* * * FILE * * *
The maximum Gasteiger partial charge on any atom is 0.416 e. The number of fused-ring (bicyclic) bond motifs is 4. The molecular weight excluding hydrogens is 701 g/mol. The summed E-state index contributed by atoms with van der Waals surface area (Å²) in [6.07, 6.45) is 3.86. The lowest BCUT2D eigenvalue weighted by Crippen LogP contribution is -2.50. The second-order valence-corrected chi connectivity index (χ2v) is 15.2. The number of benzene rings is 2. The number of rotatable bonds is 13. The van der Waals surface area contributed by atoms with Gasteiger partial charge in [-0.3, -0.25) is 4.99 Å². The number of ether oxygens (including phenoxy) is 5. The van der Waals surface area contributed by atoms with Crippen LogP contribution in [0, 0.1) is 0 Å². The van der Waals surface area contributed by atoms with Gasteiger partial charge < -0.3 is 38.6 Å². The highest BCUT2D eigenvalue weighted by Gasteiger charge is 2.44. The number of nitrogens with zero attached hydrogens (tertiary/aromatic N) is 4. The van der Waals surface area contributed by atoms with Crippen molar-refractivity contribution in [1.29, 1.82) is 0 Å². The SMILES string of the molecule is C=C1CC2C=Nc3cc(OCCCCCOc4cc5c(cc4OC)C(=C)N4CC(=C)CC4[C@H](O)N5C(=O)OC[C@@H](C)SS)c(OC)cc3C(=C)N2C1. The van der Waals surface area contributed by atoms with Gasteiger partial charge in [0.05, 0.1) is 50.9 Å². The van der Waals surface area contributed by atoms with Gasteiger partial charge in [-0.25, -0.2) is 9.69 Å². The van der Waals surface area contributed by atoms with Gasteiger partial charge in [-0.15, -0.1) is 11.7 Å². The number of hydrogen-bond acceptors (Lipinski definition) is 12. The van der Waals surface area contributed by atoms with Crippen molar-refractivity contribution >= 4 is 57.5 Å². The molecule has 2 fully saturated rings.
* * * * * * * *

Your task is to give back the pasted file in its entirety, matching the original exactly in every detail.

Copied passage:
The maximum Gasteiger partial charge on any atom is 0.416 e. The number of fused-ring (bicyclic) bond motifs is 4. The molecular weight excluding hydrogens is 701 g/mol. The summed E-state index contributed by atoms with van der Waals surface area (Å²) in [6.07, 6.45) is 3.86. The lowest BCUT2D eigenvalue weighted by Crippen LogP contribution is -2.50. The second-order valence-corrected chi connectivity index (χ2v) is 15.2. The number of benzene rings is 2. The number of rotatable bonds is 13. The van der Waals surface area contributed by atoms with Gasteiger partial charge in [-0.3, -0.25) is 4.99 Å². The number of ether oxygens (including phenoxy) is 5. The van der Waals surface area contributed by atoms with Crippen LogP contribution in [0, 0.1) is 0 Å². The van der Waals surface area contributed by atoms with Gasteiger partial charge < -0.3 is 38.6 Å². The highest BCUT2D eigenvalue weighted by Gasteiger charge is 2.44. The number of nitrogens with zero attached hydrogens (tertiary/aromatic N) is 4. The van der Waals surface area contributed by atoms with Crippen molar-refractivity contribution in [1.29, 1.82) is 0 Å². The SMILES string of the molecule is C=C1CC2C=Nc3cc(OCCCCCOc4cc5c(cc4OC)C(=C)N4CC(=C)CC4[C@H](O)N5C(=O)OC[C@@H](C)SS)c(OC)cc3C(=C)N2C1. The van der Waals surface area contributed by atoms with Gasteiger partial charge in [0.05, 0.1) is 50.9 Å². The van der Waals surface area contributed by atoms with Gasteiger partial charge in [-0.25, -0.2) is 9.69 Å². The van der Waals surface area contributed by atoms with Gasteiger partial charge in [-0.15, -0.1) is 11.7 Å². The number of hydrogen-bond acceptors (Lipinski definition) is 12. The van der Waals surface area contributed by atoms with Crippen molar-refractivity contribution >= 4 is 57.5 Å². The molecule has 2 fully saturated rings.